Bill. It cannot be denied that the residence of the clergy is a matter of necessity in every country, but more particularly so, in such a country as Ireland, where so large a portion of the population as three-fifths, are Papists. But, at the same time, it would have been particularly hard to enforce residence, without previously providing a habitation for the clergy. Had Mr. Grattan (of whose abilities as a statesman, and of whose powers as an orator, Mr. Carr thinks much more highly than we do, as will be seen hereafter) built his opposition to the bill in question on this ground, he would have been entitled to credit; but he could have informed Mr. Carr, that a clergyman who does not rent a house in his parish, and who has no curate to perform the service for him, but who resides in his own mansion at a distance, and gallops over on a Sunday to do the duty of the day, earnestly entreated him to oppose the bill, which, he feared, would reduce him to the dire necessity of giving up a living, the revenue of which is small, and no object to him; and that, in point of fact (Mr. G.) did not oppose the bill till so entreated, and therefore it is natural to conclude, that he only opposed it in consequence of such entreaty.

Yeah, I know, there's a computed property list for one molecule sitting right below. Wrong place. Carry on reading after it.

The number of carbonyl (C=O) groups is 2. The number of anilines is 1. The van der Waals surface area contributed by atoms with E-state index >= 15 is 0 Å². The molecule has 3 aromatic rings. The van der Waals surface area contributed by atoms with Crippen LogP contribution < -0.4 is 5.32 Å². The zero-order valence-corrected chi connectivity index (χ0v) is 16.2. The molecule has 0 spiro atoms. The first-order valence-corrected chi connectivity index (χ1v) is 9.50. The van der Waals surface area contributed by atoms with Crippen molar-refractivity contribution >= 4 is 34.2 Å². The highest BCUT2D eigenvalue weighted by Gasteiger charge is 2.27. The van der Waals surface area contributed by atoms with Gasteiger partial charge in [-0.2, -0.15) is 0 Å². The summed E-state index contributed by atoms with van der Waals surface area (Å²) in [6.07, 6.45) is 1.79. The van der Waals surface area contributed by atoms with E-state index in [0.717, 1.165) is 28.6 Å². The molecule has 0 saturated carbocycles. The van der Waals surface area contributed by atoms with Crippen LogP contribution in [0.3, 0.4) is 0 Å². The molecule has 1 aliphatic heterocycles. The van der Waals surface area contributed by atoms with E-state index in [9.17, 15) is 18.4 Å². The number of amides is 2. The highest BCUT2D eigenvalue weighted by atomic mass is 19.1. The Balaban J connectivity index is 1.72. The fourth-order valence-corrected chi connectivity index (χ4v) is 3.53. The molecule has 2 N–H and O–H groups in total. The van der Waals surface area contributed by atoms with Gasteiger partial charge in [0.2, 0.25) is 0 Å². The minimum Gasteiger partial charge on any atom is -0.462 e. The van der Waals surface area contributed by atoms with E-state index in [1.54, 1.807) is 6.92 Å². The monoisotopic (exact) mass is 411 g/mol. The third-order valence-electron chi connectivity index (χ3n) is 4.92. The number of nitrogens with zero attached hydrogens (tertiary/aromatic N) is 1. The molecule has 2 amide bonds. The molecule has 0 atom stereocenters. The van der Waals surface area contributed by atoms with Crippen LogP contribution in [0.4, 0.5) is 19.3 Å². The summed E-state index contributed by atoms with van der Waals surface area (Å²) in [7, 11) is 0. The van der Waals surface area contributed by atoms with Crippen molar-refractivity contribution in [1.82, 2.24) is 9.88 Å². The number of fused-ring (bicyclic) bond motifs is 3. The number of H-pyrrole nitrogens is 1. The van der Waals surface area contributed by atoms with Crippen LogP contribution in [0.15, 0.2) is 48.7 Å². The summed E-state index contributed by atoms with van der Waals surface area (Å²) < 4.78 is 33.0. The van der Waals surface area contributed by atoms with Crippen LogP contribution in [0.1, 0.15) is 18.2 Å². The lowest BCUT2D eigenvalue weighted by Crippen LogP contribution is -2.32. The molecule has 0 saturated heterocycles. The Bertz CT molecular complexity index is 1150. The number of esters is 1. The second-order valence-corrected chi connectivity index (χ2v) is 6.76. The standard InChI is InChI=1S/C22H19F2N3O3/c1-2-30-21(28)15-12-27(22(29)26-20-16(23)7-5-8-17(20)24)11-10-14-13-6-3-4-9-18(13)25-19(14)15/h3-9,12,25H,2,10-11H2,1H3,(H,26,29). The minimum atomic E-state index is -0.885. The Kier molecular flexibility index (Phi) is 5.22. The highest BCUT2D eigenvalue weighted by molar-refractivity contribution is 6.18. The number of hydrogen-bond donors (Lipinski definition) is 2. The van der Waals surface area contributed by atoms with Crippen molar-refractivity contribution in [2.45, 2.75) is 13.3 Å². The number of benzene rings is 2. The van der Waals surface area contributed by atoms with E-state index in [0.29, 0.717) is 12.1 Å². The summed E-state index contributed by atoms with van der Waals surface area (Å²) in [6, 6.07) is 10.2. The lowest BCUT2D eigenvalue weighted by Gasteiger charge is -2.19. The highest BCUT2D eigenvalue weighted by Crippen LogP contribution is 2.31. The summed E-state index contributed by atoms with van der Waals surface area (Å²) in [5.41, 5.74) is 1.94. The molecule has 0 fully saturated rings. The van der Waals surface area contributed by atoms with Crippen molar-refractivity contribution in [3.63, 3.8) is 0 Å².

Will it be credited in future ages, that, in the reign of a Prince, eminently religious himself, and most firmly attached, from connection and principle, as well as from duty, to the established religion of the realm, a large sum of money should have been voted for the erection of a Popish College in Ireland, while fourteen hundred and thirty-five Protestant parishes were left without a church, and two thousand and eighty-one Protestant ministers without a residence!